Physics

And so they beat on, flagella against the cantilever

A team of researchers at Boston University and Stanford University School of Medicine has developed a new model to study the motion patterns of bacteria in real time and to determine how these motions relate to communication within a bacterial colony.

First water-based nuclear battery can be used to generate electrical energy

For the first time using a water-based solution, researchers have created a long-lasting and more efficient nuclear battery that could be used for many applications such as a reliable energy source in automobiles and also in complicated applications such as space flight.

Tandem microwave destroys hazmat, disinfects

Dangerous materials can be destroyed, bacteria spores can be disinfected, and information can be collected that reveals the country of origin of radiological isotopes - all of this due to a commercial microwave modified by DOE's Savannah River National Laboratory (SRNL). SRNL and Hadron Technologies have joined together to create a tandem-microwave that is part of the next level in advanced law enforcement and health safety technology.

For electronics beyond silicon, a new contender emerges

Using a quantum material called a correlated oxide, researchers have achieved a reversible change in electrical resistance of eight orders of magnitude, a result the researchers are calling 'colossal.' In short, they have engineered this material to perform comparably with the best silicon switches.

NASA Chooses American Companies to Transport U.S. Astronauts to International Space Station

U.S. astronauts once again will travel to and from the International Space Station from the United States on American spacecraft under groundbreaking contracts NASA announced Tuesday. The agency unveiled its selection of Boeing and SpaceX to transport U.S. crews to and from the space station using their CST-100 and Crew Dragon spacecraft, respectively, with a goal of ending the nation’s sole reliance on Russia in 2017.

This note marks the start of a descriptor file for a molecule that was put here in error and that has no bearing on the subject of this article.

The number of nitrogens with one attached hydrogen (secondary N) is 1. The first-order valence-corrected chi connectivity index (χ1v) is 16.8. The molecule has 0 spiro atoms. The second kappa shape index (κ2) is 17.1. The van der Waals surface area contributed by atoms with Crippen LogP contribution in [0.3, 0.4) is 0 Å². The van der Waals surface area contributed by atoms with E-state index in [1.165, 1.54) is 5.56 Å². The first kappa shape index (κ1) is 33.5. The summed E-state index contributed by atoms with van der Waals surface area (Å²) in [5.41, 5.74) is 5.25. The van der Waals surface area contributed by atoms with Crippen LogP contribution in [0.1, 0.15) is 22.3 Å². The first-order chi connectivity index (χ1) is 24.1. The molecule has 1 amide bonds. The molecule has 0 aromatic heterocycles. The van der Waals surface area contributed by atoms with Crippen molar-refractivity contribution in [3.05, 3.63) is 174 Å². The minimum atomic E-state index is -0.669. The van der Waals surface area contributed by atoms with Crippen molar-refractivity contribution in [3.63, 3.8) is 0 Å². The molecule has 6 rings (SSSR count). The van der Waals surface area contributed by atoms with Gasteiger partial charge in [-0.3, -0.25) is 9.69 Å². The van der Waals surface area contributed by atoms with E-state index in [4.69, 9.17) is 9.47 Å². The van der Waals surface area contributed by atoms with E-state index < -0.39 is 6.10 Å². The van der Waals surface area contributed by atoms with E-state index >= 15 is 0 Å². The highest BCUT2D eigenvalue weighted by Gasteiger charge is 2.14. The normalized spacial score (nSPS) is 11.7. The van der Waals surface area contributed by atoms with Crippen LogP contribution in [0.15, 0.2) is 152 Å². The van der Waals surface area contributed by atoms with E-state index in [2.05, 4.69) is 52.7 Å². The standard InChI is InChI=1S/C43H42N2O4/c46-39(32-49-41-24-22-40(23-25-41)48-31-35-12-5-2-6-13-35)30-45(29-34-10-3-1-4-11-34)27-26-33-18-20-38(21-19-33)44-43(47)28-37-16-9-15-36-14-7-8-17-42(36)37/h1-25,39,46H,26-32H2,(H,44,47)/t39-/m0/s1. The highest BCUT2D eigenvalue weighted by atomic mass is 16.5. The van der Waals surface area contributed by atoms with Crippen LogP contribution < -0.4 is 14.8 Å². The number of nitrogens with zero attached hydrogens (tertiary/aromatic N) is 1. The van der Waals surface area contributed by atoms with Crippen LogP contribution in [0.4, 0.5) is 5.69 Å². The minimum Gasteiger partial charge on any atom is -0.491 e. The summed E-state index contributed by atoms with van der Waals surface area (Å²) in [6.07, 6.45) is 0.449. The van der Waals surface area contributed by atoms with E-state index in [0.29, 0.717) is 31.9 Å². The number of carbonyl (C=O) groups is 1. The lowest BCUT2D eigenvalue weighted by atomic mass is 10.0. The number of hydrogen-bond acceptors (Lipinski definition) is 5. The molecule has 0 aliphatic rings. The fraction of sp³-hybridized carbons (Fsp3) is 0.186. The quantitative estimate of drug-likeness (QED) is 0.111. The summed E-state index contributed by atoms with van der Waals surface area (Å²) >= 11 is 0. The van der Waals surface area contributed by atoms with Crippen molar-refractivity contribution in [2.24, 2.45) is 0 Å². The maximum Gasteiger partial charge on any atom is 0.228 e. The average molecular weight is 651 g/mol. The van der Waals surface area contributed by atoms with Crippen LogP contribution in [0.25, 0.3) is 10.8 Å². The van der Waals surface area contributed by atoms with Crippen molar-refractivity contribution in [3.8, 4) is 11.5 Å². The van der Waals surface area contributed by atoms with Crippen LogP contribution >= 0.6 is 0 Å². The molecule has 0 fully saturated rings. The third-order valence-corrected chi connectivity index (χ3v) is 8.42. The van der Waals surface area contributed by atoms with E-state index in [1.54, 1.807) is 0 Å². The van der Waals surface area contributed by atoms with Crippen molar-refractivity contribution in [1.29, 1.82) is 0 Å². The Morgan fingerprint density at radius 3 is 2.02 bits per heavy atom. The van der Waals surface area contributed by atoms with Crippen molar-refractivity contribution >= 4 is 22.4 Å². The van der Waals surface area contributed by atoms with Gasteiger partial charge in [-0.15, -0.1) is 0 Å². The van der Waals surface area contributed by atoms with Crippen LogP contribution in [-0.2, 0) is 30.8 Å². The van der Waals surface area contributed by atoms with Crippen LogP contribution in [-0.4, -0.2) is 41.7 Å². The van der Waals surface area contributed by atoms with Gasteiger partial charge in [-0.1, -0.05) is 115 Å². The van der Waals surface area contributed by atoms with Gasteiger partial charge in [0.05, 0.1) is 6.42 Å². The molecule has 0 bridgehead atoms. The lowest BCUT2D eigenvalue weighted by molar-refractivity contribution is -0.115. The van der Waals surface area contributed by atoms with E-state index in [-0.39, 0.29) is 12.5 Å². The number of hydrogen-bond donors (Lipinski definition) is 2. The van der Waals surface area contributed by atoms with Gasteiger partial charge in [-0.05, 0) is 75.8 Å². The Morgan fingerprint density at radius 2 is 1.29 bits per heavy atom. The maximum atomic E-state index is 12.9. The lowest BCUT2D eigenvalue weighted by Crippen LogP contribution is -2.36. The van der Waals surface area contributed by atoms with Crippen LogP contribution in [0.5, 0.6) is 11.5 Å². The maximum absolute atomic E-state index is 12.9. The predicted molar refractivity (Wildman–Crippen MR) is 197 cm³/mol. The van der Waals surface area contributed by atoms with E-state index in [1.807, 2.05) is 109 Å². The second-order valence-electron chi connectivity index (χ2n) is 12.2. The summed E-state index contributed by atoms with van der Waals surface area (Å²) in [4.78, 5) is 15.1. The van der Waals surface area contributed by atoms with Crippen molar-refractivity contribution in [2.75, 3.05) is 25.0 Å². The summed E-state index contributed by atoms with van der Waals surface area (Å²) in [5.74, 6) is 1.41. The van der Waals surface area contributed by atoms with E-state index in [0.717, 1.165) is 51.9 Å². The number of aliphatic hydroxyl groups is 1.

NASA’s Chandra X-ray Observatory Finds Planet That Makes Star Act Deceptively Old

A planet may be causing the star it orbits to act much older than it actually is, according to new data from NASA’s Chandra X-ray Observatory. This discovery shows how a massive planet can affect the behavior of its parent star.

NASA Airborne Campaigns Focus on Climate Impacts in the Arctic

Over the past few decades, average global temperatures have been on the rise, and this warming is happening two to three times faster in the Arctic. As the region’s summer comes to a close, NASA is hard at work studying how rising temperatures are affecting the Arctic.

NASA to Make Major Announcement Today About Astronaut Transport to the International Space Station

NASA will make a major announcement today at 4 p.m. EDT regarding the return of human spaceflight launches to the United States. The agency will make the announcement during a news conference from NASA’s Kennedy Space Center in Florida. The event will be broadcast live on NASA Television and the agency's website.

Making quantum dots glow brighter

Researchers have found a new way to control the properties of quantum dots, those tiny chunks of semiconductor material that glow different colors depending on their size. Quantum dots, which are so small they start to exhibit atom-like quantum properties, have a wide range of potential applications, from sensors, light-emitting diodes, and solar cells, to fluorescent tags for biomedical imaging and qubits in quantum computing.

Cornell theorists continue the search for supersymmetry

(Phys.org) —It was a breakthrough with profound implications for the world as we know it: the Higgs boson, the elementary particle that gives all other particles their mass, discovered at the Large Hadron Collider in 2012.

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